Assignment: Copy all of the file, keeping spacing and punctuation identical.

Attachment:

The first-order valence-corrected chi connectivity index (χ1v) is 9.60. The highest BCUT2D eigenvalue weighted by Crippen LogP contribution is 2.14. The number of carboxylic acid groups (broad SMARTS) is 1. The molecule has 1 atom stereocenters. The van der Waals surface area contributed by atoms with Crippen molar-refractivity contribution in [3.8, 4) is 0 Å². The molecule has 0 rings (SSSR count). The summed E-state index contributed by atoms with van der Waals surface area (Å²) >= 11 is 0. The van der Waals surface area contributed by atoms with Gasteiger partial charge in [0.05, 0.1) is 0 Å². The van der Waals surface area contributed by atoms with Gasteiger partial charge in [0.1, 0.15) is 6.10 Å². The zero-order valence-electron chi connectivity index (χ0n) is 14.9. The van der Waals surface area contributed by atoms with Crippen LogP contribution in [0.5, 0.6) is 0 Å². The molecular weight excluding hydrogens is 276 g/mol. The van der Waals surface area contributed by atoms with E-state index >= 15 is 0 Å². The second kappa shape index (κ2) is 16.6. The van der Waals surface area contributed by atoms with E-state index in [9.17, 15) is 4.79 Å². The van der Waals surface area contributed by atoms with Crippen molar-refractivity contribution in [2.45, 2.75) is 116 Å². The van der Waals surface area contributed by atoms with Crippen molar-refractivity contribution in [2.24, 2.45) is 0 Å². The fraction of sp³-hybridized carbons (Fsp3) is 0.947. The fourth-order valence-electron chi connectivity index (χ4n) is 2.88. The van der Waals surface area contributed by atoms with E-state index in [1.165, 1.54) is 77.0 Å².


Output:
The first-order valence-corrected chi connectivity index (χ1v) is 9.60. The highest BCUT2D eigenvalue weighted by Crippen LogP contribution is 2.14. The number of carboxylic acid groups (broad SMARTS) is 1. The molecule has 1 atom stereocenters. The van der Waals surface area contributed by atoms with Crippen molar-refractivity contribution in [3.8, 4) is 0 Å². The molecule has 0 rings (SSSR count). The summed E-state index contributed by atoms with van der Waals surface area (Å²) >= 11 is 0. The van der Waals surface area contributed by atoms with Gasteiger partial charge in [0.05, 0.1) is 0 Å². The van der Waals surface area contributed by atoms with Gasteiger partial charge in [0.1, 0.15) is 6.10 Å². The zero-order valence-electron chi connectivity index (χ0n) is 14.9. The van der Waals surface area contributed by atoms with Crippen LogP contribution in [0.5, 0.6) is 0 Å². The molecular weight excluding hydrogens is 276 g/mol. The van der Waals surface area contributed by atoms with E-state index >= 15 is 0 Å². The second kappa shape index (κ2) is 16.6. The van der Waals surface area contributed by atoms with E-state index in [9.17, 15) is 4.79 Å². The van der Waals surface area contributed by atoms with Crippen molar-refractivity contribution in [2.45, 2.75) is 116 Å². The van der Waals surface area contributed by atoms with Crippen molar-refractivity contribution in [2.24, 2.45) is 0 Å². The fraction of sp³-hybridized carbons (Fsp3) is 0.947. The fourth-order valence-electron chi connectivity index (χ4n) is 2.88. The van der Waals surface area contributed by atoms with E-state index in [1.165, 1.54) is 77.0 Å².